Contortionists, jugglers, acrobats and more can be found in Boston at Faneuil Hall Marketplace's first Street Theater Festival Oct. 20-21. Scheduled to appear are Alakazam, aka "The Human Knot," who puts on what is billed as a self-contained freak show as he twists his body into pretzel shapes. Wacky Chad is scheduled to be there as well, a guy who does comedy with tricks and pogo-stick stunts, who has bounced on programs like 'America's Got Talent" and "Live with Regis & Kelly." Also on hand will be magician/juggler/comic/mind reader/fire eater Lucky Bob, and Jason Escape who lives up to his name by wriggling out of constraints, a Houdiniesque display of magic that features him wrapped in 75 feet of rope and hung by his ankles by audience members.
The two-day festival runs 11 a.m. to 7:30 p.m. and is free to all. Check out the full listing of events at www.faneuilhallmarketplace.com/info/streetperformers
By Paul E. Kandarian, Globe Correspondent
National Hotel and Suites in Ottawa, Ontario, Canada, which just became part of the Ascend Hotel Collection, is offering rates through December 2013 from $129 to $270. The hotel is now part of a network, though it remains independently owned and run, while gaining a presence on www.choicehotels.com, and also benefitting from giving customers a loyalty program, Choice Privileges, with more than 15 million world-wide members.
The 328-room hotel is located in the heart of Ottawa, Canada's capital city, and is within walking distance of Parliament Hill; Rideau Canal, the country's largest skateway at five miles long; the National Art Gallery; and a variety of stores, restaurants and night life. It's also about 10 miles from Ottawa International Airport, and 15 minutes from the Gatineau Mountains. For information, visit www.ascendcollection.com/hotel-ottawa-canada-CNA16
As someone who stayed at the Turks & Caicos Beaches a couple of years ago, I can attest to the luxury digs, and though I was there sans family, it never had a kid-intensive feel to it. The place was huge, with 16 restaurants and so much to do, the humanity was spread out quite a bit and there was, mercifully, no noticeable squealing and screaming from teeming hordes of children. There was just so much going on for children in a variety of programs for all ages, it never had that overrun feeling a lot of family resorts have.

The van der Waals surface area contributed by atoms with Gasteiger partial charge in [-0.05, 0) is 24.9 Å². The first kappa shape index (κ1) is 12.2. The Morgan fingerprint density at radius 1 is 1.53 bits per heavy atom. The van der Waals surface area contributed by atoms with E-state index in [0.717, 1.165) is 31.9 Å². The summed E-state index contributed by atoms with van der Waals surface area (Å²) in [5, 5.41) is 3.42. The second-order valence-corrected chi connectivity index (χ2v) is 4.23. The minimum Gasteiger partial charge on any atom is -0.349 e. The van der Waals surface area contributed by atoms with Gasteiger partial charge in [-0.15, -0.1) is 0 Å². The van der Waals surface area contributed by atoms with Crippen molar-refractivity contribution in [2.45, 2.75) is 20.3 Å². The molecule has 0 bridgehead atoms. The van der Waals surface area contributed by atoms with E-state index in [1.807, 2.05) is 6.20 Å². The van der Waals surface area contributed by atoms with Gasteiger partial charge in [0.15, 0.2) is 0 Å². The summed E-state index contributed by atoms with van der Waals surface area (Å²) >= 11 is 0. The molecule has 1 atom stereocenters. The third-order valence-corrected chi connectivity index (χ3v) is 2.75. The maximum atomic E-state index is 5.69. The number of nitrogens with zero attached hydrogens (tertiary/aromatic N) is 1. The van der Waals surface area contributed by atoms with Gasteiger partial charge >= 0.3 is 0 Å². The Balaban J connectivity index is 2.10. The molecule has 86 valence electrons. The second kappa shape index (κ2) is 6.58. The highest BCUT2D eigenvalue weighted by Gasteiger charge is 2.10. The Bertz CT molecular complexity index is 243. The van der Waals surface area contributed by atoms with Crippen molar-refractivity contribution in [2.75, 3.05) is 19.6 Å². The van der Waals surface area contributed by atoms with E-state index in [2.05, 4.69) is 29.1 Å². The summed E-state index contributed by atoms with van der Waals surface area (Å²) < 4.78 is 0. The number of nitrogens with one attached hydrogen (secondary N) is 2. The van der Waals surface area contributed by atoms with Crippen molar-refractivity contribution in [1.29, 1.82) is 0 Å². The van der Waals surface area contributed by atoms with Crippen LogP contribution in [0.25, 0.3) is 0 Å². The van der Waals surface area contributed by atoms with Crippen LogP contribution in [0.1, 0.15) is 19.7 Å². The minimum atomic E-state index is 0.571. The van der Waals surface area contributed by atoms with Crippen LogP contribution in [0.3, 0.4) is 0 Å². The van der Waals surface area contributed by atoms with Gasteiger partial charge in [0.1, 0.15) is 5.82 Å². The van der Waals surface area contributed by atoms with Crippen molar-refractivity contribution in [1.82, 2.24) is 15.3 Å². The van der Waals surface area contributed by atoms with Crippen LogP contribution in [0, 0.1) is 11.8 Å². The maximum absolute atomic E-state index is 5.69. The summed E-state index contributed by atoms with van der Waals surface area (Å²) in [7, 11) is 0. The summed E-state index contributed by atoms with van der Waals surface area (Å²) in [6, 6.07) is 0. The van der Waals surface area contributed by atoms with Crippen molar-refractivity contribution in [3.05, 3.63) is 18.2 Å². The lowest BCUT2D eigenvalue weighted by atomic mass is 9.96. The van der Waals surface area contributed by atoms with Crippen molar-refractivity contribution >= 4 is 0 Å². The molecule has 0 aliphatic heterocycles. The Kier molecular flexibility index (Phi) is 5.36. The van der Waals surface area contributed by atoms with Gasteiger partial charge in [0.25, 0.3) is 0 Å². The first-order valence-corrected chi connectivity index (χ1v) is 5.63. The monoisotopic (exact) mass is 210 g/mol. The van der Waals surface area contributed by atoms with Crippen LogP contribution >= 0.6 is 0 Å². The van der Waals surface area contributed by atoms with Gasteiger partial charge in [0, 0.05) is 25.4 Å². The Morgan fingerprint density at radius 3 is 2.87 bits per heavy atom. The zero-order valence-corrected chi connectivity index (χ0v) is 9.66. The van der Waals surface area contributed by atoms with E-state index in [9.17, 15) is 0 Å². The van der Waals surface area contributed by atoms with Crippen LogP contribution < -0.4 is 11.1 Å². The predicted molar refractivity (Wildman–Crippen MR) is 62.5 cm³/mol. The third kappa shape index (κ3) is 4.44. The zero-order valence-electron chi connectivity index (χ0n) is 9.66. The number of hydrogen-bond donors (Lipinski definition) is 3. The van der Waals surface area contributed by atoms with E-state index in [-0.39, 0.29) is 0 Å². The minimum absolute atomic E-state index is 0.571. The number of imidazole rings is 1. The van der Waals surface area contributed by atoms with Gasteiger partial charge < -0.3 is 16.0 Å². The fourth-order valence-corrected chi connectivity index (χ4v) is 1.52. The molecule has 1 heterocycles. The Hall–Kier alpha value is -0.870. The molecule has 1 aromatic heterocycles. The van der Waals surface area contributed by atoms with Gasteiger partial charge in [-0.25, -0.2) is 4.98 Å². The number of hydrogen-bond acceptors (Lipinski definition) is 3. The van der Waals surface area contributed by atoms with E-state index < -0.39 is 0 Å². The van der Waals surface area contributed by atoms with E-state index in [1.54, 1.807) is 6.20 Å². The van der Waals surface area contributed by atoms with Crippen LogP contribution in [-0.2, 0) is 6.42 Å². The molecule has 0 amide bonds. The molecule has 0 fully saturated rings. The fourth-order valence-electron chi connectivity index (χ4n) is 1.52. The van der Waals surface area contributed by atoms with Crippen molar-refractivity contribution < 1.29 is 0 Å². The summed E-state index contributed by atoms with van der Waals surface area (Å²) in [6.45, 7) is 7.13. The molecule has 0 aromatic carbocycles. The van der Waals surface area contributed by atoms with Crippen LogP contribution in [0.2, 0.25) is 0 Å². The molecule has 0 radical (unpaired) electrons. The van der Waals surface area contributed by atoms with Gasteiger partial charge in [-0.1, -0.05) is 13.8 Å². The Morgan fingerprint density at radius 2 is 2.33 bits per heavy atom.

Well, yes, and I'm so glad we did. My daughter and I were headed for Healdsburg in northern California for part of the Sonoma Wine Country weekend, when we ended up in Bodega Bay on the Pacific coast, thanks to some bad advice from my GPS. We stopped at the Sonoma Coast Visitors Center, where they gladly indulged my questions about filming of "The Birds" and then dropped this bomb on me:
"Tippi Hedren is here today," a nice lady in the office said, pointing out the window. "Right down there. At the Tides."
Wait, whoa...Tides? The Tides, the one featured in "The Birds," where Tippi Hedren's Melanie Daniels putters away in a boat with song birds for Rod Taylor's Mitch Brenner? The same Tides where, via Hollywood magic, the gas station blows up when the birds attack and knock a lit match from the hand of a guy pumping gas? The Tides where Tippi is attacked in a phone booth? That Tides? That Tippi Hedren?
Yup. Turns out she was there signing autographed pictures to raise money for her cause, The Roar Foundation, which she founded in 1984 to support the Shambala Preserve in Acton, Calif., home to more than 50 big cats such as lions, tigers, cougar, leopards and other creatures that would, I'm pretty sure, gobble up all those birds in one bite given half the chance. The big cats came to the preserve after being confiscated by authorities from roadside zoos and private homes.